Council to decorate '˜pre-existing trees' in '˜sustainable' Christmas bid
It's been a tradition at the heart of Christmas celebrations for generations.
For many communities, gathering round a towering tree and watching the lights flicker to life is a sure fire sign that the festive season is round the corner.
But now the days of cut trees decorating squares and high streets in Edinburgh could be numbered, as the council moves towards more sustainable – and cheaper – options.
Following a recent review, council chiefs want to move towards a more environmentally friendly approach to Christmas – and, with cut trees costing the council £45,000 a year, to save money – by decorating pre-existing trees instead.
Haymarket, Tollcross, Portobello and Drylaw all lose their traditional cut tree. In Portobello, six natural trees along the front of the shops and the Town Hall will be dressed with white lights.
A report from the area’s community council said: “This is instead of the cut and dressed tree which has been installed in the past.
“The city is trying to move away from cut trees to more sustainable options of dressing existing natural trees or planting trees and dressing them.”
Six living trees in Tollcross will also be decorated instead of one cut tree. And Haymarket will receive a “column motif” of lit festive designs in place of the cut tree – last year’s tree was damaged in winds. In Drylaw, a living tree will be decorated instead of a cut tree.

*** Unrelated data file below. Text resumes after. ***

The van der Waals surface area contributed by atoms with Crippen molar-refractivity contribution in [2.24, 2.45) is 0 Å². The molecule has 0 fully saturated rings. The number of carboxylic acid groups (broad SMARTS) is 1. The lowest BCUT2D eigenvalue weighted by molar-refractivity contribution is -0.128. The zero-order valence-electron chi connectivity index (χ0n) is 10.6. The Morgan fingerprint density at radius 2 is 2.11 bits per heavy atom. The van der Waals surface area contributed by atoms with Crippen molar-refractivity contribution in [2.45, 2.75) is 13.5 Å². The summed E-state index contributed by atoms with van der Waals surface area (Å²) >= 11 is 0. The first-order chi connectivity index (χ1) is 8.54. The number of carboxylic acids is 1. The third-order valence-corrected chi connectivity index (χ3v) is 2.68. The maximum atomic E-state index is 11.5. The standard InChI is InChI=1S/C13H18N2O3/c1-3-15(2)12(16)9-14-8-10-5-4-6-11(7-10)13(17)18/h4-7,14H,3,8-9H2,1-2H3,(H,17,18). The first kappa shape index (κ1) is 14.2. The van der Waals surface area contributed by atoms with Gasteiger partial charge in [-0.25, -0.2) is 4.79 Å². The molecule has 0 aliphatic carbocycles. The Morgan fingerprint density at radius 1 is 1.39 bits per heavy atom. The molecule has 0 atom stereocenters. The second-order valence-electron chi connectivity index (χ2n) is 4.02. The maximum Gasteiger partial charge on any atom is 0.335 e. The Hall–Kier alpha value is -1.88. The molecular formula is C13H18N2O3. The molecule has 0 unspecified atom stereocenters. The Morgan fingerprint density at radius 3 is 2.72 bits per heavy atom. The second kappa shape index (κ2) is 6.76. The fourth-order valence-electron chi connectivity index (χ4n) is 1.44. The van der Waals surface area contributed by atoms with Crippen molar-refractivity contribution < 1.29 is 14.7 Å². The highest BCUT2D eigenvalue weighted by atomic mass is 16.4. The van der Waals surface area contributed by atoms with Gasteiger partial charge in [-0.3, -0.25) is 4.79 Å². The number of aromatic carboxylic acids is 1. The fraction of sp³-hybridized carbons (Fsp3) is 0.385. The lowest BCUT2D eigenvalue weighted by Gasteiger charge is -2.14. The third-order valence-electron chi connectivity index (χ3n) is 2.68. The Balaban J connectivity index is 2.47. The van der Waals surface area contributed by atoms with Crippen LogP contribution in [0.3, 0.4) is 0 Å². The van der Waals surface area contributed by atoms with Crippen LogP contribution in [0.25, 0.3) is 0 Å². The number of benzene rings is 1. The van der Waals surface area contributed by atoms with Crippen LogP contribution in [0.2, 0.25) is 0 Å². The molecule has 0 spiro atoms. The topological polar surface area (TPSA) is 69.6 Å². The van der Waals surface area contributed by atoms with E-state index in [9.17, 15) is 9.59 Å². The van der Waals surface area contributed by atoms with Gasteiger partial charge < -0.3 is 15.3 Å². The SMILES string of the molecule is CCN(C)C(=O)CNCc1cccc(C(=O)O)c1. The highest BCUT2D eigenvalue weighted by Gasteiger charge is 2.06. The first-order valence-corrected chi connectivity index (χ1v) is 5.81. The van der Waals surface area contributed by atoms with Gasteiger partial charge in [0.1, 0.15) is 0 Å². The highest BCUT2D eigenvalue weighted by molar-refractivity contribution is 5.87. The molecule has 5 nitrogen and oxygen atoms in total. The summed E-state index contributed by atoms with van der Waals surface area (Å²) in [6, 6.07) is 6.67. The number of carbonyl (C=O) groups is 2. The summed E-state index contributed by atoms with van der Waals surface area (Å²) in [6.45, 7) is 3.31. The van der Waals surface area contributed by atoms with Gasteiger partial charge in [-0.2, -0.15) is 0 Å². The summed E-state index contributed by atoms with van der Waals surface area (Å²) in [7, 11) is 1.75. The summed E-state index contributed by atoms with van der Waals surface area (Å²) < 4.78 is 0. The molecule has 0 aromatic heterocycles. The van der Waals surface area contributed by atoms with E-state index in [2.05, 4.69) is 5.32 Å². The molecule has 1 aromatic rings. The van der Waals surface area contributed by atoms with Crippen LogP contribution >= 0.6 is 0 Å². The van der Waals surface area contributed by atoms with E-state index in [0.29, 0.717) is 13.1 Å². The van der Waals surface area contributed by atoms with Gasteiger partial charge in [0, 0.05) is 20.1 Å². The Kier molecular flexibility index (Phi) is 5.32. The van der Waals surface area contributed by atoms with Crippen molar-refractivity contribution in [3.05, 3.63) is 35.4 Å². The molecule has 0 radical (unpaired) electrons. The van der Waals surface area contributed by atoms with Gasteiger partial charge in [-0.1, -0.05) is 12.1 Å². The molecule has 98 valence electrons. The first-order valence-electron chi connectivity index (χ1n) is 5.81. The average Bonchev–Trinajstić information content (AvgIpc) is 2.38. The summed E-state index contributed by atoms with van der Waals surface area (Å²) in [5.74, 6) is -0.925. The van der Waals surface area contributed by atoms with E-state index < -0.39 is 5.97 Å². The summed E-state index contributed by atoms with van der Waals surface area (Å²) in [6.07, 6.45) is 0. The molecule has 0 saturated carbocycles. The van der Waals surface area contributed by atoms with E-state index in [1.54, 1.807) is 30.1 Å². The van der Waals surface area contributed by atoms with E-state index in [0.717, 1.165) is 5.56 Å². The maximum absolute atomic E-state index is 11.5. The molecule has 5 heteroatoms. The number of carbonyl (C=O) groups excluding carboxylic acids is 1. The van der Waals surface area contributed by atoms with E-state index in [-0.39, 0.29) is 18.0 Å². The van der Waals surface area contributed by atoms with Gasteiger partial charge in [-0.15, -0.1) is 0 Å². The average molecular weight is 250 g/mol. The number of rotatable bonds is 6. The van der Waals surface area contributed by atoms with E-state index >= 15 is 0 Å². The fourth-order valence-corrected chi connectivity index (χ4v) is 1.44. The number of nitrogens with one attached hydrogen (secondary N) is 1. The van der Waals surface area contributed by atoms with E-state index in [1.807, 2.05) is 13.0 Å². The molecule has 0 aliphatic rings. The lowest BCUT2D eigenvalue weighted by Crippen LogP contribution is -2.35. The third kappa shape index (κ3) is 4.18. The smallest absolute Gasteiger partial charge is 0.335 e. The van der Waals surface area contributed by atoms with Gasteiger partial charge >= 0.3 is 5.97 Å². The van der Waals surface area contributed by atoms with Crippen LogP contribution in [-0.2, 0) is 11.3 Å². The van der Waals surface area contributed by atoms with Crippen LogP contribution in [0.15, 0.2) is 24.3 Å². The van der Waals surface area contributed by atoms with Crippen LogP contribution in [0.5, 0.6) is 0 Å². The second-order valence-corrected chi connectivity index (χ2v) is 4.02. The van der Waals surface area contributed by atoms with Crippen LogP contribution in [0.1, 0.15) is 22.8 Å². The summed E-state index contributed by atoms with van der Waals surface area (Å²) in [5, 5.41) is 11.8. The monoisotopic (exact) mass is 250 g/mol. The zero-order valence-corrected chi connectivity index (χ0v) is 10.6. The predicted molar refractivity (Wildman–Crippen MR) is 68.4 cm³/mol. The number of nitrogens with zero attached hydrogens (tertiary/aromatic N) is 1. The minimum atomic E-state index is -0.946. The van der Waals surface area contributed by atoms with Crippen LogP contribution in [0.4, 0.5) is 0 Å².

A number of areas will have new decorative light columns, and Craigmillar Library will also be dressed with festive lights.
A feature tree in East Princes Street Gardens will also be specially lit up and decorated.
Rod Alexander, chairman of Davidson’s Mains & Silverknowes Association, is pleased with the decision.
He said: “The council have promised to decorate an existing oak tree in an ideal location in Davidson’s Mains.
“It is exactly what we want – a good tree, right at a focal point in the village and ideally placed for the light switch-on ceremony on December 1.”
Culture and communities convener Councillor Donald Wilson said the council had worked closely with communities to make the city “sparkle”.
He said: “Through moving towards adorning natural, living trees with lights, we’re able to be far gentler on the planet while spreading the festive cheer much further this year.
“A total of 61 trees will sparkle with lights across the city this Christmas, compared to 44 trees last year, including some areas which previously had no trees decorated.
“We’re also supporting local groups to plant new trees which can be decorated annually.
“Edinburgh is a truly special place at Christmas time and we want to ensure all communities can share in the festive magic.”
Letters – Page 20